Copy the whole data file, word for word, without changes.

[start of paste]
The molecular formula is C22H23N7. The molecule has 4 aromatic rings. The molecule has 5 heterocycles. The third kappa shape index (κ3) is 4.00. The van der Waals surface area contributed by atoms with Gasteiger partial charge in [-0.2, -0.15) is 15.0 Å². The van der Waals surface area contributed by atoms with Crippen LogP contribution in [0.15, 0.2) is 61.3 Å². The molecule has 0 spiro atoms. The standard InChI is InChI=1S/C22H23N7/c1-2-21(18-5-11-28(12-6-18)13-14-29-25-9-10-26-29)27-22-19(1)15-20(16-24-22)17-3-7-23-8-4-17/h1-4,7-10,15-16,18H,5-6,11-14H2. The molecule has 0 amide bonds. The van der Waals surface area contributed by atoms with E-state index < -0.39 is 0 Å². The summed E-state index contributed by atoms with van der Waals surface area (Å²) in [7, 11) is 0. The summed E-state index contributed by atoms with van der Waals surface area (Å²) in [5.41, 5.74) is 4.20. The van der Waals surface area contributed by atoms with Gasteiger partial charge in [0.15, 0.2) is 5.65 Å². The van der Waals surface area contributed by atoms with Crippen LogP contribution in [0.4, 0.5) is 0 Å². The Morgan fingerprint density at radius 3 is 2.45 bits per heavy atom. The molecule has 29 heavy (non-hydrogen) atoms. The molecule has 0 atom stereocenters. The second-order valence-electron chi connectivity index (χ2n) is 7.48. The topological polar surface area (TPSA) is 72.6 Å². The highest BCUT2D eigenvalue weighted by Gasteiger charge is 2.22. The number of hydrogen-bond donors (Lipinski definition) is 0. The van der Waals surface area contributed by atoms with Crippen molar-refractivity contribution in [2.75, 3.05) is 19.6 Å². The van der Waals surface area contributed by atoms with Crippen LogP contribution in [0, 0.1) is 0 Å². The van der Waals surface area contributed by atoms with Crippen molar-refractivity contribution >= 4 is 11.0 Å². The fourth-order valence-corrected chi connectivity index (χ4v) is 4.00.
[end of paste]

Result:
The molecular formula is C22H23N7. The molecule has 4 aromatic rings. The molecule has 5 heterocycles. The third kappa shape index (κ3) is 4.00. The van der Waals surface area contributed by atoms with Gasteiger partial charge in [-0.2, -0.15) is 15.0 Å². The van der Waals surface area contributed by atoms with Crippen LogP contribution in [0.15, 0.2) is 61.3 Å². The molecule has 0 spiro atoms. The standard InChI is InChI=1S/C22H23N7/c1-2-21(18-5-11-28(12-6-18)13-14-29-25-9-10-26-29)27-22-19(1)15-20(16-24-22)17-3-7-23-8-4-17/h1-4,7-10,15-16,18H,5-6,11-14H2. The molecule has 0 amide bonds. The van der Waals surface area contributed by atoms with E-state index < -0.39 is 0 Å². The summed E-state index contributed by atoms with van der Waals surface area (Å²) in [7, 11) is 0. The summed E-state index contributed by atoms with van der Waals surface area (Å²) in [5.41, 5.74) is 4.20. The van der Waals surface area contributed by atoms with Gasteiger partial charge in [0.15, 0.2) is 5.65 Å². The van der Waals surface area contributed by atoms with Crippen LogP contribution in [0.4, 0.5) is 0 Å². The Morgan fingerprint density at radius 3 is 2.45 bits per heavy atom. The molecule has 29 heavy (non-hydrogen) atoms. The molecule has 0 atom stereocenters. The second-order valence-electron chi connectivity index (χ2n) is 7.48. The topological polar surface area (TPSA) is 72.6 Å². The highest BCUT2D eigenvalue weighted by Gasteiger charge is 2.22. The number of hydrogen-bond donors (Lipinski definition) is 0. The van der Waals surface area contributed by atoms with Crippen molar-refractivity contribution in [2.75, 3.05) is 19.6 Å². The van der Waals surface area contributed by atoms with Crippen LogP contribution in [0, 0.1) is 0 Å². The van der Waals surface area contributed by atoms with Crippen molar-refractivity contribution >= 4 is 11.0 Å². The fourth-order valence-corrected chi connectivity index (χ4v) is 4.00.